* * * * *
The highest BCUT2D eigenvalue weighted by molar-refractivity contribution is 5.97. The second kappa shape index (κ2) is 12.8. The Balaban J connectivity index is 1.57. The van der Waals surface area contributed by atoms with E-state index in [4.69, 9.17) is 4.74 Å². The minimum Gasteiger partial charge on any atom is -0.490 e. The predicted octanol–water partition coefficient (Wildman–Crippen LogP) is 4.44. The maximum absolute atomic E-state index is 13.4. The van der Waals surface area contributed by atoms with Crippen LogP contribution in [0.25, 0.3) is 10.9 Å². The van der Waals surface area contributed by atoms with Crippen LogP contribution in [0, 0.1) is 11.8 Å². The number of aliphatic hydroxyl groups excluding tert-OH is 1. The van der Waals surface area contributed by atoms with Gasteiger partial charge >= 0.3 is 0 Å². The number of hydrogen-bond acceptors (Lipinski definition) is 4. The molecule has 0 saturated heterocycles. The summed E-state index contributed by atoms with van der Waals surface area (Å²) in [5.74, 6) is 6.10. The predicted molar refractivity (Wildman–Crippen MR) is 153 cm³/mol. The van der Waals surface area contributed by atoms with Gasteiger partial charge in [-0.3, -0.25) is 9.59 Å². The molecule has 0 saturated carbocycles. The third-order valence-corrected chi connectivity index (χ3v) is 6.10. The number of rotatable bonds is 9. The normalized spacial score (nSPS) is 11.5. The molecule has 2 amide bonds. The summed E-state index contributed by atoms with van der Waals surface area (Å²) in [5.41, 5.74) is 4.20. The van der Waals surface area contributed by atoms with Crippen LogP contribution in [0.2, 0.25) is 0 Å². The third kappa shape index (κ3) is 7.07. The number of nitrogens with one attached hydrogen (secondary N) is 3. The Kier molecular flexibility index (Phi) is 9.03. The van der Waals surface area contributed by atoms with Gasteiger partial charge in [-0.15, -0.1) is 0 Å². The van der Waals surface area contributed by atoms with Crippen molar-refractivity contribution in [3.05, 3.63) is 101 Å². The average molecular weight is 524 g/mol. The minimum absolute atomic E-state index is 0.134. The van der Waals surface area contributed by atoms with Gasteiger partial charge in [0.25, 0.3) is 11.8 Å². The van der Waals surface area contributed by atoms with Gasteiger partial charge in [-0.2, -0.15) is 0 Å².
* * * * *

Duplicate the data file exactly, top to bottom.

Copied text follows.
The highest BCUT2D eigenvalue weighted by molar-refractivity contribution is 5.97. The second kappa shape index (κ2) is 12.8. The Balaban J connectivity index is 1.57. The van der Waals surface area contributed by atoms with E-state index in [4.69, 9.17) is 4.74 Å². The minimum Gasteiger partial charge on any atom is -0.490 e. The predicted octanol–water partition coefficient (Wildman–Crippen LogP) is 4.44. The maximum absolute atomic E-state index is 13.4. The van der Waals surface area contributed by atoms with Crippen LogP contribution in [0.25, 0.3) is 10.9 Å². The van der Waals surface area contributed by atoms with Crippen LogP contribution in [0, 0.1) is 11.8 Å². The number of aliphatic hydroxyl groups excluding tert-OH is 1. The van der Waals surface area contributed by atoms with Gasteiger partial charge >= 0.3 is 0 Å². The number of hydrogen-bond acceptors (Lipinski definition) is 4. The molecule has 0 saturated heterocycles. The summed E-state index contributed by atoms with van der Waals surface area (Å²) in [5.74, 6) is 6.10. The predicted molar refractivity (Wildman–Crippen MR) is 153 cm³/mol. The van der Waals surface area contributed by atoms with Gasteiger partial charge in [-0.3, -0.25) is 9.59 Å². The molecule has 0 saturated carbocycles. The third-order valence-corrected chi connectivity index (χ3v) is 6.10. The number of rotatable bonds is 9. The normalized spacial score (nSPS) is 11.5. The molecule has 2 amide bonds. The summed E-state index contributed by atoms with van der Waals surface area (Å²) in [5.41, 5.74) is 4.20. The van der Waals surface area contributed by atoms with Crippen LogP contribution in [0.2, 0.25) is 0 Å². The third kappa shape index (κ3) is 7.07. The number of nitrogens with one attached hydrogen (secondary N) is 3. The Kier molecular flexibility index (Phi) is 9.03. The van der Waals surface area contributed by atoms with Gasteiger partial charge in [-0.15, -0.1) is 0 Å². The van der Waals surface area contributed by atoms with Crippen molar-refractivity contribution in [3.05, 3.63) is 101 Å². The average molecular weight is 524 g/mol. The minimum absolute atomic E-state index is 0.134. The van der Waals surface area contributed by atoms with Gasteiger partial charge in [0.25, 0.3) is 11.8 Å². The van der Waals surface area contributed by atoms with Gasteiger partial charge in [-0.2, -0.15) is 0 Å².